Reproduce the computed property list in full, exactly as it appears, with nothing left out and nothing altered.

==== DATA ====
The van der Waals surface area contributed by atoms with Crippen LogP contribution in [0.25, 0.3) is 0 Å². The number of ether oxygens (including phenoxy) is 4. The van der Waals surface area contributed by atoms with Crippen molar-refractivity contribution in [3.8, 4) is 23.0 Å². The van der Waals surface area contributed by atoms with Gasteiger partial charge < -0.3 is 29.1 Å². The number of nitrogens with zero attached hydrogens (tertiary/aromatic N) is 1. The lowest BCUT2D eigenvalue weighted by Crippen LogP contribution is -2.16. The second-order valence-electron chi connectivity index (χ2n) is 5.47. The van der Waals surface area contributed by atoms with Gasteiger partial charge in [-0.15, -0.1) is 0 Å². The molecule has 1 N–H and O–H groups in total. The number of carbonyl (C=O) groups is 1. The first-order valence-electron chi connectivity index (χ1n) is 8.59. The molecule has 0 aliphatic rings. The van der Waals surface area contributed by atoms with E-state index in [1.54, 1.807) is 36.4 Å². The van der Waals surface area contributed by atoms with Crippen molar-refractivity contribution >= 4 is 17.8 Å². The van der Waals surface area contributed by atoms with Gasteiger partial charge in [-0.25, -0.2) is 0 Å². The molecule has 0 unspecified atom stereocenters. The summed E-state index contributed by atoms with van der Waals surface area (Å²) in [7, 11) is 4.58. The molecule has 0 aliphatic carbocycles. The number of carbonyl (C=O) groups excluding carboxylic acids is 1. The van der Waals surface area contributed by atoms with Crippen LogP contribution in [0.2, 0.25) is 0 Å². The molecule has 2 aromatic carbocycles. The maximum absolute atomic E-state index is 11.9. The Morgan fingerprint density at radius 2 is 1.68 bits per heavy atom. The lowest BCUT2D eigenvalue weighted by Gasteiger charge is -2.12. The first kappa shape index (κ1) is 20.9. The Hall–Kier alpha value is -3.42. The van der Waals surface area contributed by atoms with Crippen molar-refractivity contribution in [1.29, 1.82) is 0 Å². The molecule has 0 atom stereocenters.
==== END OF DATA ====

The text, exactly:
The van der Waals surface area contributed by atoms with Crippen LogP contribution in [0.25, 0.3) is 0 Å². The number of ether oxygens (including phenoxy) is 4. The van der Waals surface area contributed by atoms with Crippen molar-refractivity contribution in [3.8, 4) is 23.0 Å². The van der Waals surface area contributed by atoms with Gasteiger partial charge < -0.3 is 29.1 Å². The number of nitrogens with zero attached hydrogens (tertiary/aromatic N) is 1. The lowest BCUT2D eigenvalue weighted by Crippen LogP contribution is -2.16. The second-order valence-electron chi connectivity index (χ2n) is 5.47. The van der Waals surface area contributed by atoms with Gasteiger partial charge in [-0.15, -0.1) is 0 Å². The molecule has 1 N–H and O–H groups in total. The number of carbonyl (C=O) groups is 1. The first-order valence-electron chi connectivity index (χ1n) is 8.59. The molecule has 0 aliphatic rings. The van der Waals surface area contributed by atoms with E-state index in [1.54, 1.807) is 36.4 Å². The van der Waals surface area contributed by atoms with Crippen molar-refractivity contribution >= 4 is 17.8 Å². The van der Waals surface area contributed by atoms with Gasteiger partial charge in [-0.25, -0.2) is 0 Å². The molecule has 0 unspecified atom stereocenters. The summed E-state index contributed by atoms with van der Waals surface area (Å²) in [7, 11) is 4.58. The molecule has 0 aliphatic carbocycles. The number of carbonyl (C=O) groups excluding carboxylic acids is 1. The van der Waals surface area contributed by atoms with Crippen LogP contribution in [0.2, 0.25) is 0 Å². The molecule has 2 aromatic carbocycles. The maximum absolute atomic E-state index is 11.9. The Morgan fingerprint density at radius 2 is 1.68 bits per heavy atom. The lowest BCUT2D eigenvalue weighted by Gasteiger charge is -2.12. The first kappa shape index (κ1) is 20.9. The Hall–Kier alpha value is -3.42. The van der Waals surface area contributed by atoms with Crippen molar-refractivity contribution in [1.29, 1.82) is 0 Å². The molecule has 0 atom stereocenters.